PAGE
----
OLIF, also known as oblique lateral interbody fusion, is a procedure that is performed as a minimally invasive surgery (MIS) technique.
This innovative technique is growing quickly and is becoming more widely practiced. The number of established surgeons beginning to offer MIS OLIF is rapidly increasing by around 10% every year.
As a lighting solutions provider, we're dedicated to staying on top of the latest minimally invasive surgery techniques and technological advancements in the market.
We understand that integrating optimized light into your surgical retractor system is key for building a better retractor system that will help you become the industry leader in surgical solutions.
This article on the OLIF spinal procedure covers what the procedure consists of, why the OLIF approach is used over alternative surgeries, the benefits of the procedure compared to "open fusion techniques," and much more!
OLIF Spinal procedure: Approach to Less Invasive Surgery
An OLIF is a surgical technique for spinal problems that minimizes cutting to muscles and uses a single port to access the disc space, fill it with bone material, and then fuse the bones of the lumbar spine. In some cases, using an OLIF procedure will minimize the costly use of navigation devices because the approach is not at risk of contracting the CNS.
OLIF can be used to treat various conditions of the lumbar spine, including but not limited to degenerative disc disease, herniated disc, fractures to the vertebrae, spinal deformities, spinal weakness, or spondylolisthesis.
This technique is sometimes referred to as Oblique Lateral Lumbar Interbody Fusion (OLIF).
Here is a detailed video on the OLIF procedure by Medtronic Spinal:
Source: YouTube, Oblique Lateral Interbody Fusion (OLIF) patient education video by Medtronic Spinal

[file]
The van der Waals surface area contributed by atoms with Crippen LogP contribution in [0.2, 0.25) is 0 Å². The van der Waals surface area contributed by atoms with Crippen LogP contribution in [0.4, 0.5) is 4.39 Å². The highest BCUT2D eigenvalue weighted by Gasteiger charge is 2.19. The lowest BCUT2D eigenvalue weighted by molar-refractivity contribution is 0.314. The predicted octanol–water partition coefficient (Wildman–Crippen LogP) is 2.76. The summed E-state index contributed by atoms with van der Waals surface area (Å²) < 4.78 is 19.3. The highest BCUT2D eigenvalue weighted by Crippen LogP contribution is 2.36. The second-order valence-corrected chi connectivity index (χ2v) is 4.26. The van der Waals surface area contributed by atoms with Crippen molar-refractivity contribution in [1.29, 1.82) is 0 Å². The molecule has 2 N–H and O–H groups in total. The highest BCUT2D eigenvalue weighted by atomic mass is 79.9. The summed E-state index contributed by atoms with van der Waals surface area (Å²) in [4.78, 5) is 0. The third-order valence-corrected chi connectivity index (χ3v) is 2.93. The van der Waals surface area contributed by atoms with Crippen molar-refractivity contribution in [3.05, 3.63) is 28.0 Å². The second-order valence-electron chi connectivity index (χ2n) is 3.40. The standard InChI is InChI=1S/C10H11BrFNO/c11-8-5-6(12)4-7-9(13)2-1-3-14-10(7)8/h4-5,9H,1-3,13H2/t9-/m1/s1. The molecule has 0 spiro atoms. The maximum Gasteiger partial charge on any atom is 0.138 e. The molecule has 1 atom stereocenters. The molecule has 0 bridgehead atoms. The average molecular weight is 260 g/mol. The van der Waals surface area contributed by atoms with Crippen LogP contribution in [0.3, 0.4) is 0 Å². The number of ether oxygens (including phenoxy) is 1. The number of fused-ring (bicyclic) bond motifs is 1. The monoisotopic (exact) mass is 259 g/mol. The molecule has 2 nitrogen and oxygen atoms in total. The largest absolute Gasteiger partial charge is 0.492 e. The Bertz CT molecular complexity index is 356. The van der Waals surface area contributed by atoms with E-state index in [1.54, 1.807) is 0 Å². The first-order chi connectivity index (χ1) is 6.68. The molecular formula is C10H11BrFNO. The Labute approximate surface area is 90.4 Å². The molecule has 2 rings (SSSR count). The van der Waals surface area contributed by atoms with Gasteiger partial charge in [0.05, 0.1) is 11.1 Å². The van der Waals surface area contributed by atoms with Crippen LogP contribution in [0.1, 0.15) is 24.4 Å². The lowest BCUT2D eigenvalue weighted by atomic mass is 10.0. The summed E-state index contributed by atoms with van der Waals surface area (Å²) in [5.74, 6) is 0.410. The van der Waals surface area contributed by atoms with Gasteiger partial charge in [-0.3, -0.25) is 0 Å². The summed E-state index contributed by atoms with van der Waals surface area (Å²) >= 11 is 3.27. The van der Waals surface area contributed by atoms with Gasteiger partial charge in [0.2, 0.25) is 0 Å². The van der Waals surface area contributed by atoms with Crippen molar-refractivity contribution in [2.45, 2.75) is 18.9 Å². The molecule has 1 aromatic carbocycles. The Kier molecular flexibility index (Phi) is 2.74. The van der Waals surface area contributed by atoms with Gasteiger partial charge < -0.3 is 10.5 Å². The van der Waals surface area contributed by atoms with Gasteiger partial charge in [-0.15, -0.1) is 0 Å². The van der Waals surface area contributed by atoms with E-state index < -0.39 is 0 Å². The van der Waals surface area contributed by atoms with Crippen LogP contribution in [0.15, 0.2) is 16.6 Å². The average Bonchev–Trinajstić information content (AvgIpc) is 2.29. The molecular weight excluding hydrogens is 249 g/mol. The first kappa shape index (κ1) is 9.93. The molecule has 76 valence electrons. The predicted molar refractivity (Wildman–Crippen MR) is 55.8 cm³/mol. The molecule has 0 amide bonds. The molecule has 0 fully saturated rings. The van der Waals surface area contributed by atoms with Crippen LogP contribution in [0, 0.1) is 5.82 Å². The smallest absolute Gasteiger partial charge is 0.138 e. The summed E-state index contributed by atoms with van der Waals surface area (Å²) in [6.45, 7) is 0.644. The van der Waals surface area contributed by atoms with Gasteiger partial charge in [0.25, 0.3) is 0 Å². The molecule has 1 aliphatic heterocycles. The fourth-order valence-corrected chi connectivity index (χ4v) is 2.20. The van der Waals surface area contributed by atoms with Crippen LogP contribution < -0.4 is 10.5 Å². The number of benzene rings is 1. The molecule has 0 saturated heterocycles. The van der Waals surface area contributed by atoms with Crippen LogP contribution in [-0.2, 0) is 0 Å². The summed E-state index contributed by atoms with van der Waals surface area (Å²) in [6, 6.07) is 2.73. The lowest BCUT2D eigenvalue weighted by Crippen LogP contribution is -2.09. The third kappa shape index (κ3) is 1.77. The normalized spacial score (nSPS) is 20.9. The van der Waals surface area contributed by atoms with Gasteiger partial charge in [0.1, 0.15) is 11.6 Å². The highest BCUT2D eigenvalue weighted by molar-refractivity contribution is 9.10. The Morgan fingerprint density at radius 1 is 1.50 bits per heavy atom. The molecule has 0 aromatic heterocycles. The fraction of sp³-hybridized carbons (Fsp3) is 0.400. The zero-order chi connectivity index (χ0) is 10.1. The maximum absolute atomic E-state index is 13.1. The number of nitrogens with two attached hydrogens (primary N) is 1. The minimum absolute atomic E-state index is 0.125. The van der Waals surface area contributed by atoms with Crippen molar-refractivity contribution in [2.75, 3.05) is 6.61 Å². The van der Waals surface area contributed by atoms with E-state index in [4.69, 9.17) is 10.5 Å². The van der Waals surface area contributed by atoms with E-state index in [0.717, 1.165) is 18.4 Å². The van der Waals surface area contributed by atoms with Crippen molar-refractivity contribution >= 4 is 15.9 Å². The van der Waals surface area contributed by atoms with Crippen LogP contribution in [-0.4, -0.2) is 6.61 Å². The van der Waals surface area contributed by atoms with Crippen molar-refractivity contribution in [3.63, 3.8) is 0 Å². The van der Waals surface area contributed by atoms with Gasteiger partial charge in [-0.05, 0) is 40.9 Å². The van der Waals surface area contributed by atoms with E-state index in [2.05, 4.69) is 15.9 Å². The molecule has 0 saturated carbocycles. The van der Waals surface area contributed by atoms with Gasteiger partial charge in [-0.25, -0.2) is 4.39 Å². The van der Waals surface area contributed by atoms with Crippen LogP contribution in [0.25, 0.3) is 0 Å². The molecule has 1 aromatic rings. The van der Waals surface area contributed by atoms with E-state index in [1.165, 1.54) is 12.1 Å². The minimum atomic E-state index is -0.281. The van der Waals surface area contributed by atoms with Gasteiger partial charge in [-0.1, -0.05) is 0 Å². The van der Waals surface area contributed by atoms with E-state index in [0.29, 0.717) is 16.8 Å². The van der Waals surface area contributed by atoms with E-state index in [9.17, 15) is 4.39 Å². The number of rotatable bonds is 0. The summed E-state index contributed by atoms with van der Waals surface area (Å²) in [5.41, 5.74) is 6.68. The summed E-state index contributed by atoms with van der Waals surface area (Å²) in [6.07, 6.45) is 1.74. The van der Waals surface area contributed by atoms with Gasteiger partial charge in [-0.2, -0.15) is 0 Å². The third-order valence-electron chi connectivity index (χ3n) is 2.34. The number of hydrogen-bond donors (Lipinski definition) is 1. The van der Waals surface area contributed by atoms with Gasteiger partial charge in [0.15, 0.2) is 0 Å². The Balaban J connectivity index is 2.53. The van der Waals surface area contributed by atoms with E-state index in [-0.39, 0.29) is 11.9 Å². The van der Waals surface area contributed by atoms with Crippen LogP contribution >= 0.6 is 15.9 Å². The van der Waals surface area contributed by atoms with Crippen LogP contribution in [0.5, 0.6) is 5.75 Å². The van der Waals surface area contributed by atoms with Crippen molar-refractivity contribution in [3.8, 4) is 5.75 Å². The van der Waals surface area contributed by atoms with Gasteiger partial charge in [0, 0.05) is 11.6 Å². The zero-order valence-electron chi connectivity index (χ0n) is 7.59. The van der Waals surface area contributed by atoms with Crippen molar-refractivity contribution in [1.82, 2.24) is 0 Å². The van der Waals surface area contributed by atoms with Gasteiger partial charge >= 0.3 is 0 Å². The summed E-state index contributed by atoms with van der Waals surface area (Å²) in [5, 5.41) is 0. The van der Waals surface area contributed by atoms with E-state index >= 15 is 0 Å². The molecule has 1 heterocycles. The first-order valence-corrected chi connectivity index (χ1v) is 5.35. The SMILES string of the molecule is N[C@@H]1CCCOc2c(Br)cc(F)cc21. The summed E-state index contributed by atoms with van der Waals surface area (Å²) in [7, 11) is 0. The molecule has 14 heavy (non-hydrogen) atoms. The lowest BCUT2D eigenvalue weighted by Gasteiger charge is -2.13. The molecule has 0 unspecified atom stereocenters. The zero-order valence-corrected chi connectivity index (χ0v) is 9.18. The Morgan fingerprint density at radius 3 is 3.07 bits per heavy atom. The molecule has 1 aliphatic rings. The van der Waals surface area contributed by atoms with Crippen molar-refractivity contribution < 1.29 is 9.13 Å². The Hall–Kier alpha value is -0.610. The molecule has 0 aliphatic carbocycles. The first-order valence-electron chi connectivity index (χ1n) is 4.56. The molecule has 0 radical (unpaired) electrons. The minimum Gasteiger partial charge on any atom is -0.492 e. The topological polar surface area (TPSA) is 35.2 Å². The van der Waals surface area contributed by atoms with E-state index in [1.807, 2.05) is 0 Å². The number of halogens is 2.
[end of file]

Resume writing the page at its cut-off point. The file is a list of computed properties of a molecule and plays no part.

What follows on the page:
Why is the OLIF Procedure Used vs. Alternative Approaches?
An OLIF procedure can be used over traditional approaches to avoid cutting the psoas muscle, making this procedure a minimally invasive surgery. This is crucial because avoiding cutting the psoas muscle can lead to a faster recovery for the patient.
So...how is this procedure done?
A surgeon will begin by positioning the patient on their side and using a fluoroscope (also known as a video x-ray device) to find the damaged disc.
From there, a small incision is made to allow some small tubes, called “dilators,” to reach the disc and a surgical retractor to create a working field for the surgeon. [source] Next, a 10 mm diameter surgical port is introduced to allow access to “Kambin’s triangle.”
A definition of Kambin’s triangle, according to The Journal of Neurosurgery (JNS), states that Kambin’s triangle is “an anatomical corridor used to access critical structures in a variety of spinal procedures.” This space is considered safe because it does not house any vascular and neural structures of importance.
Kambin’s triangle allows access to the disc without cutting through the psoas muscle, which is key to faster recovery time for the patient because it skips cutting or separating the psoas muscle.
The disc is removed through the space and then packed with either the synthetic bone growth matrix or the patient’s bone graft. [source]
Finally, the surgeon will insert a cage or support structure before attaching the disc to the next disc underneath it.
Here is a photo that depicts Kambin’s Triangle.
Pros and Cons of OLIF Surgery Compared With Other Surgeries
OLIF Compared with Posterior Lumbar Interbody Fusion (PLIF)
OLIF Compared with Extreme Lateral Interbody Fusion (XLIF)
Source: “Mini-Open Anterior Retroperitoneal Lumbar Interbody Fusion: Oblique Lateral Interbody Fusion for Lumbar Spinal Degeneration Disease.”